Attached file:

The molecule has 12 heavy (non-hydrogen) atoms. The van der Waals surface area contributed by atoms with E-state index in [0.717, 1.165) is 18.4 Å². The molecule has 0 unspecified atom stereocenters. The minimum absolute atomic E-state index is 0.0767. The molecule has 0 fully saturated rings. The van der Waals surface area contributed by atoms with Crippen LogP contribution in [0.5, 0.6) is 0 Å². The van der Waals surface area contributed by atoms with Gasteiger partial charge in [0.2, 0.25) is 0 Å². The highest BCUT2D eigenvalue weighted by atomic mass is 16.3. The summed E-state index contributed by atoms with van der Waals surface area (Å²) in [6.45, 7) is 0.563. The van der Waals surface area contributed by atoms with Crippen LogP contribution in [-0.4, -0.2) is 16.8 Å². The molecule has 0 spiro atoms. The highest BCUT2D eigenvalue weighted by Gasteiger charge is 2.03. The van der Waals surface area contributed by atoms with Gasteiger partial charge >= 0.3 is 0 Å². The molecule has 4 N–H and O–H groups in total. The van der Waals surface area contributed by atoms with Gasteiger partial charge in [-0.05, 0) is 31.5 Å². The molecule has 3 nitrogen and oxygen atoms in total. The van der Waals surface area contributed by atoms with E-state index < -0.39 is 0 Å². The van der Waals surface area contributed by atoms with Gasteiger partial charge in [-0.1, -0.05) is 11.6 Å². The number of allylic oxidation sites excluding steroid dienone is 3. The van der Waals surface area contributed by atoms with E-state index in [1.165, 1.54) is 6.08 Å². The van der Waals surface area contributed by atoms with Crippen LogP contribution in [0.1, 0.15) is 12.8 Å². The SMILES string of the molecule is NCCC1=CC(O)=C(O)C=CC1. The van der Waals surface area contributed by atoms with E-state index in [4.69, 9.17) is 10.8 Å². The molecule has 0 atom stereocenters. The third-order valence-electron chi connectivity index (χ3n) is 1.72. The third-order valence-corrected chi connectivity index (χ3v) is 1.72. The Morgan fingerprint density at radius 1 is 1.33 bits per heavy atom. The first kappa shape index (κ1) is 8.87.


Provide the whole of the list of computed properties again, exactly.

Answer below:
The molecule has 12 heavy (non-hydrogen) atoms. The van der Waals surface area contributed by atoms with E-state index in [0.717, 1.165) is 18.4 Å². The molecule has 0 unspecified atom stereocenters. The minimum absolute atomic E-state index is 0.0767. The molecule has 0 fully saturated rings. The van der Waals surface area contributed by atoms with Crippen LogP contribution in [0.5, 0.6) is 0 Å². The van der Waals surface area contributed by atoms with Gasteiger partial charge in [0.2, 0.25) is 0 Å². The highest BCUT2D eigenvalue weighted by atomic mass is 16.3. The summed E-state index contributed by atoms with van der Waals surface area (Å²) in [6.45, 7) is 0.563. The van der Waals surface area contributed by atoms with Crippen LogP contribution in [-0.4, -0.2) is 16.8 Å². The molecule has 0 spiro atoms. The highest BCUT2D eigenvalue weighted by Gasteiger charge is 2.03. The van der Waals surface area contributed by atoms with Gasteiger partial charge >= 0.3 is 0 Å². The molecule has 4 N–H and O–H groups in total. The van der Waals surface area contributed by atoms with Gasteiger partial charge in [-0.05, 0) is 31.5 Å². The molecule has 3 nitrogen and oxygen atoms in total. The van der Waals surface area contributed by atoms with E-state index < -0.39 is 0 Å². The van der Waals surface area contributed by atoms with Gasteiger partial charge in [-0.1, -0.05) is 11.6 Å². The number of allylic oxidation sites excluding steroid dienone is 3. The van der Waals surface area contributed by atoms with E-state index in [1.165, 1.54) is 6.08 Å². The van der Waals surface area contributed by atoms with Crippen LogP contribution in [0.1, 0.15) is 12.8 Å². The SMILES string of the molecule is NCCC1=CC(O)=C(O)C=CC1. The van der Waals surface area contributed by atoms with E-state index in [4.69, 9.17) is 10.8 Å². The molecule has 0 atom stereocenters. The third-order valence-electron chi connectivity index (χ3n) is 1.72. The third-order valence-corrected chi connectivity index (χ3v) is 1.72. The Morgan fingerprint density at radius 1 is 1.33 bits per heavy atom. The first kappa shape index (κ1) is 8.87.